The real tragedy is that when men delay doing the best thing in exchange for the safe thing, we deny ourselves the ability to thrive. When a man defends, protects, uplifts, glorifies, loves, and serves a woman, yes he gives up his independence, but in return his life is elevated to an entirely new level. He goes from coasting to thriving. From passive to passionate. From selfish to courageous. From a good man to the man of your dreams. And that’s not by some uncontrollable fairy magic, that’s the power of love as choice.

Unfortunately, what women have failed to realize is that they are complicit in this. Women set the standard for the relationship. Not men. And most women let men off the hook. Ladies, if you really loved him you would challenge him to be more than a safe bet. You would challenge him to reclaim the power of choice. And you would challenge him to love you the way Jesus loved the world in his time on earth.

In the hours before he was arrested, Jesus said something to his disciples that really knocks me out. He asks God, if possible, to spare him of the immense impending suffering. He essentially says, “I don’t want to do this. It would be much easier for me to open the gates of heaven without having to suffer so please don’t make me do it.”

Now, I am no scripture scholar. Nothing even close. But, what I read here is that Jesus identifies the complex surge of emotion humanity experiences when we are faced with the hard choices. It’s this feeling that, we know we are meant for something and we know we desire it deeply, but we don’t want to do it because our fears are yelling things at us like, “what if it’s really hard?” or “what if I fail?” or “what if I am not good enough?” or “what if it doesn’t work out!”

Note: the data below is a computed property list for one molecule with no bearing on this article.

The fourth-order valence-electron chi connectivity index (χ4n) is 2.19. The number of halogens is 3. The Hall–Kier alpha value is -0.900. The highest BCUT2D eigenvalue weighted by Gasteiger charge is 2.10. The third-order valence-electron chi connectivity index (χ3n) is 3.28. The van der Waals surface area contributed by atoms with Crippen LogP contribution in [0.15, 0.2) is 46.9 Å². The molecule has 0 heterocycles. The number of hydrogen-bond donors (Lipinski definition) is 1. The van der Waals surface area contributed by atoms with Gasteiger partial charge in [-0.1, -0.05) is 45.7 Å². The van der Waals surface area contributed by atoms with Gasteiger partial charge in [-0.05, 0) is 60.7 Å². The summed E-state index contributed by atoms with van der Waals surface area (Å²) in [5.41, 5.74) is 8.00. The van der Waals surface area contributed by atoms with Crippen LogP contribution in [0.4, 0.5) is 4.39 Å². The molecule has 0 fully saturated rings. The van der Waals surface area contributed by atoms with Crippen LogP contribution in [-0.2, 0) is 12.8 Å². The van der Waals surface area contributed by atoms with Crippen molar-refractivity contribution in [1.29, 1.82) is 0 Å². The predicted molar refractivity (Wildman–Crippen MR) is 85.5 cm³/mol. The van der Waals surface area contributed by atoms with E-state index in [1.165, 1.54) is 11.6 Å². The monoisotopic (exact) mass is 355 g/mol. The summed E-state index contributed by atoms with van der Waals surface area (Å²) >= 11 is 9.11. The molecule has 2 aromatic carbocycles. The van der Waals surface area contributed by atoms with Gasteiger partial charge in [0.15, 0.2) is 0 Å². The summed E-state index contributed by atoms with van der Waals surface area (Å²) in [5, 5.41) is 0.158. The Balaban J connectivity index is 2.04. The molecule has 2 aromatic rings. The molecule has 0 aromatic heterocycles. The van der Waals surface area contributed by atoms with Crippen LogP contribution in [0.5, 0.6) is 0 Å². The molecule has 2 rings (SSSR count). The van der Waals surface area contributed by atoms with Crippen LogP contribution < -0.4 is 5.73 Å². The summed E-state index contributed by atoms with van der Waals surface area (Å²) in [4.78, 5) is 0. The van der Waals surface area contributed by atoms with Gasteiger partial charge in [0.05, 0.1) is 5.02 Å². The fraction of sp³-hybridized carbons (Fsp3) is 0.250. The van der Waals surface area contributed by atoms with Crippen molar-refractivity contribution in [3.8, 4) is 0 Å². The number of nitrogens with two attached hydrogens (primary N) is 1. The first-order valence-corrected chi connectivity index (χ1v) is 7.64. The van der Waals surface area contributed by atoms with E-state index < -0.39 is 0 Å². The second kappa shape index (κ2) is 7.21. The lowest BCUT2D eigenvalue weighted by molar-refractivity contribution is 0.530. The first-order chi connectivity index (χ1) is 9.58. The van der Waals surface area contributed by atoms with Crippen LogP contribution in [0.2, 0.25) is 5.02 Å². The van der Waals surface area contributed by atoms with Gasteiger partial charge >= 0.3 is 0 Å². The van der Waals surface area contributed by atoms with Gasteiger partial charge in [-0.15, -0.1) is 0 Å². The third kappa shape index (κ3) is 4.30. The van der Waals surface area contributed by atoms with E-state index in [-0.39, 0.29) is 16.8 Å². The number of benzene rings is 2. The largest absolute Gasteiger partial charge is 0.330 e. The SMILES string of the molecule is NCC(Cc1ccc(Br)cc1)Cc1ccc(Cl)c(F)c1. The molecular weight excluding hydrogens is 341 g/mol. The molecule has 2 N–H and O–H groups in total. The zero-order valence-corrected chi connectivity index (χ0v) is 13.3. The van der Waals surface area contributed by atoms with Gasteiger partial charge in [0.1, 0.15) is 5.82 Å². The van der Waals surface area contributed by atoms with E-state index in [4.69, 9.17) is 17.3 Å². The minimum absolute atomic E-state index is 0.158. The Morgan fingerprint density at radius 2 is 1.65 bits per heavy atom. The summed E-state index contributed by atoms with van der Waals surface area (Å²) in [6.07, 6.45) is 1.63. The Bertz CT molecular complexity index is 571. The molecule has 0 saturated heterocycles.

Jesus knew his mission in life was to destroy the power of death and save the world. And he had a truly deep desire to do it. But he also had a moment of gut wrenching hesitation before doing what was required to accomplish his mission. However, contrary to what our culture might say, the solution wasn’t for Jesus to feel better or find some safe way out. The solution for Jesus was to stare directly into the eye of his fears and choose the better path anyway.

The same goes for all of us. Especially men in relationships.

The honest truth is, I am not ready for marriage. Marriage scares the crap out of me!  

I’m afraid of committing my entire life to one person. Terrified of accepting this incredible person’s love knowing that there is a really good chance that I will do something massively stupid that will hurt her. And, of course, scared of exchanging my independence for a life devoted to someone other than myself.

That kind of fear doesn’t get vanquished by some magic clarity that comes with “the one”. It’s still there and it will remain there even after I say “I do.” But that’s ok. It’s natural.